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The French Canadians

Journal : 
Année : 
1888
Mois : 
2
Jour : 
15
Titre de l'article : 
The French Canadians
Auteur : 
----
Page(s) : 
3
Type d'article : 
Langue : 
Contenu de l'article : 

THE FRENCH CANADIANS

In an article under the heading “French and English in Canada,” which appeared in our issue of the 1st, “Alpha,” through a misunderstanding attributed the disparaging remarks to which he replied to the St. John Globe of Jan. the 18th, when it had only be reproduced from a Halifax contemporary, by that paper – with a refutation from the Editor in another column, which escaped our notice. We fully endorse “Alpha’s” remarks with regard to the article in the Halifax paper as that was its raison d’être.

We are sorry this mistake should have occurred, as we would not like to bear the responsibility of countenancing any act of injustice toward our contemporaries.

Below we give the opinion of the Globe with reference to the article reproduced from the Recorder:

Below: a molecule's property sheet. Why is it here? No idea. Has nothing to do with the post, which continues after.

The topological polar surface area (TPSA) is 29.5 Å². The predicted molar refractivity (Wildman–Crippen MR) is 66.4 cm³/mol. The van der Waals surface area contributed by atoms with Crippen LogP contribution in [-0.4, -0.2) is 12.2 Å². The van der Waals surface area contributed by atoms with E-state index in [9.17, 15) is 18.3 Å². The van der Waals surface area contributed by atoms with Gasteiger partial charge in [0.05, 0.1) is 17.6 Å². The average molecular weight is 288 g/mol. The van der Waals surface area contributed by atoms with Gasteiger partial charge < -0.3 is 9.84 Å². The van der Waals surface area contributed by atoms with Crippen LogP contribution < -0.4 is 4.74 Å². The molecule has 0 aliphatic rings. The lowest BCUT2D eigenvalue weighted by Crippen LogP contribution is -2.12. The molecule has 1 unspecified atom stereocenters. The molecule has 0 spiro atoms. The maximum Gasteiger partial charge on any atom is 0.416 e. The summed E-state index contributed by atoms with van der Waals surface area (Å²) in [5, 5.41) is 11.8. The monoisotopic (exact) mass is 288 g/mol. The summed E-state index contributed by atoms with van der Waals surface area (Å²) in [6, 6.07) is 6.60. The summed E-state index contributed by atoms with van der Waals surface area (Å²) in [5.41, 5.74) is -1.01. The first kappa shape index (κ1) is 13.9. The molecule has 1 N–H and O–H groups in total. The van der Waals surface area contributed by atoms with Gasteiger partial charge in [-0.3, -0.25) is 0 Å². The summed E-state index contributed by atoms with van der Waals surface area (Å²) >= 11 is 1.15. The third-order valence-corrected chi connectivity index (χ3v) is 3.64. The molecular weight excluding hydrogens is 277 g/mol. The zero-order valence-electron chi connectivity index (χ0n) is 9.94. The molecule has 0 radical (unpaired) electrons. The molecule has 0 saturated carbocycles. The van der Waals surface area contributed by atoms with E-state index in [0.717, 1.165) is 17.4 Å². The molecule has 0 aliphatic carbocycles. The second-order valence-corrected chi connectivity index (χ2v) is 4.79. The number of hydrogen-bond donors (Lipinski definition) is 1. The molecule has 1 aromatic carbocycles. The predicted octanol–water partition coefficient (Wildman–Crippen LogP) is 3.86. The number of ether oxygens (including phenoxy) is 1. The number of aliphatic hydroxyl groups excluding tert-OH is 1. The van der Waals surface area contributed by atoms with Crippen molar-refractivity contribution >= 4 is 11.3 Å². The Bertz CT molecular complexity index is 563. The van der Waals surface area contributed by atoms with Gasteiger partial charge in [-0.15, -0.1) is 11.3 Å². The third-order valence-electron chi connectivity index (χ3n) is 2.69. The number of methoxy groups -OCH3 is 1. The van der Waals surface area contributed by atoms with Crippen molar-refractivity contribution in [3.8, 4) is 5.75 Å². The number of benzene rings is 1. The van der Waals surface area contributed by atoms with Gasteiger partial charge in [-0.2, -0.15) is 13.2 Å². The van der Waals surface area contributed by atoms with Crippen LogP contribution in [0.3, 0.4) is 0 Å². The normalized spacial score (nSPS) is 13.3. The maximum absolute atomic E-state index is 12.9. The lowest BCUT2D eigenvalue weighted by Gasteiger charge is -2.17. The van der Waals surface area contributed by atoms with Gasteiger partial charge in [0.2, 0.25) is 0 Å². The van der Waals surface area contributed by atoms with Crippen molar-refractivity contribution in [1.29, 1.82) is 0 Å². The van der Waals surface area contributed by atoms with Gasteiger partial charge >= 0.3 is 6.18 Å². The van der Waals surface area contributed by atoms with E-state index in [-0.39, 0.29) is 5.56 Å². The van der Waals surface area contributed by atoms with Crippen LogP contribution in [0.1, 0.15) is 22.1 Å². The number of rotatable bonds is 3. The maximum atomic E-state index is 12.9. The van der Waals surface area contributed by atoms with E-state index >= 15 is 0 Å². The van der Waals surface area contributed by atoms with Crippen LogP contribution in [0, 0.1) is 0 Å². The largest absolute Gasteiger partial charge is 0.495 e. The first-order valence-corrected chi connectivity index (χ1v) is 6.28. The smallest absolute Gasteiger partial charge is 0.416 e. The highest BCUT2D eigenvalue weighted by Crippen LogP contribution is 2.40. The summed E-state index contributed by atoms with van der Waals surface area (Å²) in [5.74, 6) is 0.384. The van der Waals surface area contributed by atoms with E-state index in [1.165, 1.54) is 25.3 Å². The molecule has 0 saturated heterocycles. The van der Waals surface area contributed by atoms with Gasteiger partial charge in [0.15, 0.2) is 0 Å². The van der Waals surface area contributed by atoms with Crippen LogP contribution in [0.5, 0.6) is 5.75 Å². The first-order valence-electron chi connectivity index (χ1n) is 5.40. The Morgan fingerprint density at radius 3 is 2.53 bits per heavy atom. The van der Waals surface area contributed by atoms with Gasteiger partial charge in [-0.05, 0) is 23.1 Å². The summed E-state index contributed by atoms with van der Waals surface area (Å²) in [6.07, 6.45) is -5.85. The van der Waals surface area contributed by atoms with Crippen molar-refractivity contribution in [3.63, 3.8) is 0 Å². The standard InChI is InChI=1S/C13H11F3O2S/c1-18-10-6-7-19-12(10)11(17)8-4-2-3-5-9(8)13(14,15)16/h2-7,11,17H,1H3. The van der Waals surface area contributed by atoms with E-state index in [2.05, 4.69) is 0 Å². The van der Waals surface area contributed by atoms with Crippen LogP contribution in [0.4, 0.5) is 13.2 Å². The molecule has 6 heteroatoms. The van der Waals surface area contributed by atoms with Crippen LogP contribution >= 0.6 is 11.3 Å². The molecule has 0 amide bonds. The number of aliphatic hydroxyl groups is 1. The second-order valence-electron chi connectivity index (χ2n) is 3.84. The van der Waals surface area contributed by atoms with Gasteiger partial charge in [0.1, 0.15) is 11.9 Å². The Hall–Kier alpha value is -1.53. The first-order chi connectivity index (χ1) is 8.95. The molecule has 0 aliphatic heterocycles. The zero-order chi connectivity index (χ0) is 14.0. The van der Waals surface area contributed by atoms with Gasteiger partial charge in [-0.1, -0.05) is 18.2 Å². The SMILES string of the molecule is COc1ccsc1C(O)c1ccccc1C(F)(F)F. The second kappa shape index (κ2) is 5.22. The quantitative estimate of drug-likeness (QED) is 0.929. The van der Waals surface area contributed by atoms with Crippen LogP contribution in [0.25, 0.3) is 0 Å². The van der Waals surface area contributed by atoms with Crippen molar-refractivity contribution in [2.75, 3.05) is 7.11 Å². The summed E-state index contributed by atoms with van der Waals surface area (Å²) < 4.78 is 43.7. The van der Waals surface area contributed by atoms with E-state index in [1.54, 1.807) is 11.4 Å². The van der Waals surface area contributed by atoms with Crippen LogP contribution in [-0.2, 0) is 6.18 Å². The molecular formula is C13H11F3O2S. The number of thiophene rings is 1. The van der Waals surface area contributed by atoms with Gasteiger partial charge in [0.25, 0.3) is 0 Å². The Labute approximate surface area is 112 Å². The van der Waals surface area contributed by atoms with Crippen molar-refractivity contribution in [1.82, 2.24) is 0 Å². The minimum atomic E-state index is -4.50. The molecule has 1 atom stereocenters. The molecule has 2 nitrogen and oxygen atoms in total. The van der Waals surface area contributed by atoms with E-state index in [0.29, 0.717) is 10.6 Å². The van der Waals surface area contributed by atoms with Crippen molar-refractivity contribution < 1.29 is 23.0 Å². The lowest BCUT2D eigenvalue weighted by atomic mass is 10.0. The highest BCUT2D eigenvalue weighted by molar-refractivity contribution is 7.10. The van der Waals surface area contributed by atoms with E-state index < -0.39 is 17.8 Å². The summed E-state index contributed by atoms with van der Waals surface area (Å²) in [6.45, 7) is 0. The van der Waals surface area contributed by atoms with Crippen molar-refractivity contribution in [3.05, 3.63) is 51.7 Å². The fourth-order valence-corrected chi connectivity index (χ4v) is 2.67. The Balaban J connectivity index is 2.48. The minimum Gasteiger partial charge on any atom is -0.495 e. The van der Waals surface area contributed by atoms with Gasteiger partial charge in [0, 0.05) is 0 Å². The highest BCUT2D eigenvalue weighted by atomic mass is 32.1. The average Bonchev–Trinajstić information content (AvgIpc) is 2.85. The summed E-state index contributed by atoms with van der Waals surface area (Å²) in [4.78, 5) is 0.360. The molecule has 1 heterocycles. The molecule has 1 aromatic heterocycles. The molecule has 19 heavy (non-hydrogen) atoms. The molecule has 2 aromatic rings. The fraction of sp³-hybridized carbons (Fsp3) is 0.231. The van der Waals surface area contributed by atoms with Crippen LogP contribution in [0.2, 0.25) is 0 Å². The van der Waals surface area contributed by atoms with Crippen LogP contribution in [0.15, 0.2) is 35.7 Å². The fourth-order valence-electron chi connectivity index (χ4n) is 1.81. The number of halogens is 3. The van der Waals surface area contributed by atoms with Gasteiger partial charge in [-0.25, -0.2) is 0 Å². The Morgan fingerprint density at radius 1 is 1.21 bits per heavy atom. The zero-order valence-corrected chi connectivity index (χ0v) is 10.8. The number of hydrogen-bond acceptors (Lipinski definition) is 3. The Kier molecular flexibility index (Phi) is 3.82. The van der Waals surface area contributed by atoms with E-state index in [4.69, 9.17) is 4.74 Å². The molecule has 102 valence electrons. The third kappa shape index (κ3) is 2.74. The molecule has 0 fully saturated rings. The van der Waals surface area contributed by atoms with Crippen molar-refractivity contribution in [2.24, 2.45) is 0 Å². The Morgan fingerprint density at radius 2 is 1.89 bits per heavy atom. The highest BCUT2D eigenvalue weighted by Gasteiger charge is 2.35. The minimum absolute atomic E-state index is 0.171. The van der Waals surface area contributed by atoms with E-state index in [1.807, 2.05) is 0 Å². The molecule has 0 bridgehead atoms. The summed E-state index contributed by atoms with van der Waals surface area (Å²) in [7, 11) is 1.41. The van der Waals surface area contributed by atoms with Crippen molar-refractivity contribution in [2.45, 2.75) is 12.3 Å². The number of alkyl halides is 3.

“In another column is printed a portion of an article from a Halifax contemporary giving some facts and some speculations in regard chiefly to the French of Canada. The whole subject is one that cannot easily be disposed of in a newspaper article. By reason of their numbers, industry, wealth and ability, the French speaking people exercise a very important influence in Canada, an influence that very largely affects all the movements of the country. We believe that an acute and critical observer to-day, who would scan closely the intellectual activity and life of the French Canadian people, would find that it is moving along certain lines of independent thought more briskly than the English speaking people. Their’s is a far higher and more lively literature than the English, because it does not too slavishly follow old models. The reason it does not too slavishly follow old models is that it is a practically independent literature. It is true it uses the French language, but it is as independent of any purely French domination as the literature of the United States, using the English language, is of English domination. In Canada the French does not look for any union with old France, so far, at least, as can be observed; nevertheless there is an intense feeling for “our literature, our language, our laws.” The thought of French Canada is fully independent and for itself, for the perpetuation here of a Canadian existence in a development of French forms. Although attached by a political tie to England that tie does not in the slightest degree affect the French development and growth. The English speaking people turn to England for models in almost everything in the nature of pure thought, and in the expression of sentiments and ideas. The French Canadians develope their own ideas; the leaven is within. So far as the world of ideas is concerned they are more like the Spanish-speaking independent republics of South America than they are like a dependency. Their only colonialism is in their practical politics, their political theories are far ahead of their practices. A great many persons unthinkingly judge of them by the farmers and habitans whom they meet in the market places, but there is a cultured, learned and elegant French society in Canada, a spirited and energetic and capable body of young literary men, whose equal as a whole we have not in English Canadian literature, although we have here and there some noble aspirants. Some of these young literary men have sought honors recently in France, but that is not because they seek a union with France, but simply for the same reasons that American writers have competed with English writers: They have gone where the field is the broadest, and they have done this in the interest of a purely (French) Canadian literature. There may have been a time, (we are not sure there was or was not), when learning was neglected among the ordinary French Canadian people, but if there was such a time it is well in the past, for now cheap and well equipped colleges everywhere abound, and learning at every country cross-road stimulates the young French Canadian and inspires him to vigorous action in the race for knowledge. As for “the thorough absorption of the French element” it is a dream as this at present looks. Quite the reverse may happen. Happily, race changes, if they do not bring about armed conflict, are quite painless, and, we presume, the country will peacefully move along to its destiny.”